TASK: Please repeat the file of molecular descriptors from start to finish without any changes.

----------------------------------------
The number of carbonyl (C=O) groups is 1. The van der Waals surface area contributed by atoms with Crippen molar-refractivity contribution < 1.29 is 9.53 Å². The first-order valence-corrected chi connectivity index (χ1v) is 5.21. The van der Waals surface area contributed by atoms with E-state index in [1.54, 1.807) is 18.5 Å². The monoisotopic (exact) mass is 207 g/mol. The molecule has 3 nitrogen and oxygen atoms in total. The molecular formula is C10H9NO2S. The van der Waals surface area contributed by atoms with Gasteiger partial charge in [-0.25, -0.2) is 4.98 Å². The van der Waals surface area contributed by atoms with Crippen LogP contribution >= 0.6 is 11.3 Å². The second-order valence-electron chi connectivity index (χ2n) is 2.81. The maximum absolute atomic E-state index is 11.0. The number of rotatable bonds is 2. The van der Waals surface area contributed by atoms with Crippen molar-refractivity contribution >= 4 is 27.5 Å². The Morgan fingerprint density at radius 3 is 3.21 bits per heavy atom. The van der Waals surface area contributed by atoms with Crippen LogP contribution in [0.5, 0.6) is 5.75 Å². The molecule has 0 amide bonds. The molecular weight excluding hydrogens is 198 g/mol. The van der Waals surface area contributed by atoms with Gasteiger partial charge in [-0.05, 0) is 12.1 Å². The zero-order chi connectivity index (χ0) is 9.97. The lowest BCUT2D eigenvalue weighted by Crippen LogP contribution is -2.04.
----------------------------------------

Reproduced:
The number of carbonyl (C=O) groups is 1. The van der Waals surface area contributed by atoms with Crippen molar-refractivity contribution < 1.29 is 9.53 Å². The first-order valence-corrected chi connectivity index (χ1v) is 5.21. The van der Waals surface area contributed by atoms with E-state index in [1.54, 1.807) is 18.5 Å². The monoisotopic (exact) mass is 207 g/mol. The molecule has 3 nitrogen and oxygen atoms in total. The molecular formula is C10H9NO2S. The van der Waals surface area contributed by atoms with Gasteiger partial charge in [-0.25, -0.2) is 4.98 Å². The van der Waals surface area contributed by atoms with Crippen LogP contribution >= 0.6 is 11.3 Å². The second-order valence-electron chi connectivity index (χ2n) is 2.81. The maximum absolute atomic E-state index is 11.0. The number of rotatable bonds is 2. The van der Waals surface area contributed by atoms with Crippen molar-refractivity contribution >= 4 is 27.5 Å². The Morgan fingerprint density at radius 3 is 3.21 bits per heavy atom. The van der Waals surface area contributed by atoms with Crippen LogP contribution in [0.5, 0.6) is 5.75 Å². The molecule has 0 amide bonds. The molecular weight excluding hydrogens is 198 g/mol. The van der Waals surface area contributed by atoms with Gasteiger partial charge in [-0.05, 0) is 12.1 Å². The zero-order chi connectivity index (χ0) is 9.97. The lowest BCUT2D eigenvalue weighted by Crippen LogP contribution is -2.04.